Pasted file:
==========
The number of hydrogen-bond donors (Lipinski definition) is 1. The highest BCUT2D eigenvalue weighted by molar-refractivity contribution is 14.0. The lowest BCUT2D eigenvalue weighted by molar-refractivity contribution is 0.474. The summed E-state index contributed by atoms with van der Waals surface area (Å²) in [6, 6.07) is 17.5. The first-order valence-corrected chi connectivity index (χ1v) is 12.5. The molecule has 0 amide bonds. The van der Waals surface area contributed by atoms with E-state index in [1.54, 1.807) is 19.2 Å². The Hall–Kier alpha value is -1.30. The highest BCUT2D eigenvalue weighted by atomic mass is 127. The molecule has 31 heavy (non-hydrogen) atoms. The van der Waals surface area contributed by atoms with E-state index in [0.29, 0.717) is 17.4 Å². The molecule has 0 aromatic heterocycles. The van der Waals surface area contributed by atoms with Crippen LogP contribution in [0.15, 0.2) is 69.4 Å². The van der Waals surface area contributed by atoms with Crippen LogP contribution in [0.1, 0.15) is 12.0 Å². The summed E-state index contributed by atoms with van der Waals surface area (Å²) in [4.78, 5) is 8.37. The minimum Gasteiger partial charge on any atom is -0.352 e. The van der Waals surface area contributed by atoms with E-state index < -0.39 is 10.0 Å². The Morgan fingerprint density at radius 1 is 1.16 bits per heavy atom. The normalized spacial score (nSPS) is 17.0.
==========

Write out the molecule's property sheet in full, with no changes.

The number of hydrogen-bond donors (Lipinski definition) is 1. The highest BCUT2D eigenvalue weighted by molar-refractivity contribution is 14.0. The lowest BCUT2D eigenvalue weighted by molar-refractivity contribution is 0.474. The summed E-state index contributed by atoms with van der Waals surface area (Å²) in [6, 6.07) is 17.5. The first-order valence-corrected chi connectivity index (χ1v) is 12.5. The molecule has 0 amide bonds. The van der Waals surface area contributed by atoms with E-state index in [1.54, 1.807) is 19.2 Å². The Hall–Kier alpha value is -1.30. The highest BCUT2D eigenvalue weighted by atomic mass is 127. The molecule has 31 heavy (non-hydrogen) atoms. The van der Waals surface area contributed by atoms with E-state index in [0.29, 0.717) is 17.4 Å². The molecule has 0 aromatic heterocycles. The van der Waals surface area contributed by atoms with Crippen LogP contribution in [0.15, 0.2) is 69.4 Å². The van der Waals surface area contributed by atoms with Crippen LogP contribution in [0.1, 0.15) is 12.0 Å². The summed E-state index contributed by atoms with van der Waals surface area (Å²) in [4.78, 5) is 8.37. The minimum Gasteiger partial charge on any atom is -0.352 e. The van der Waals surface area contributed by atoms with E-state index < -0.39 is 10.0 Å². The Morgan fingerprint density at radius 1 is 1.16 bits per heavy atom. The normalized spacial score (nSPS) is 17.0.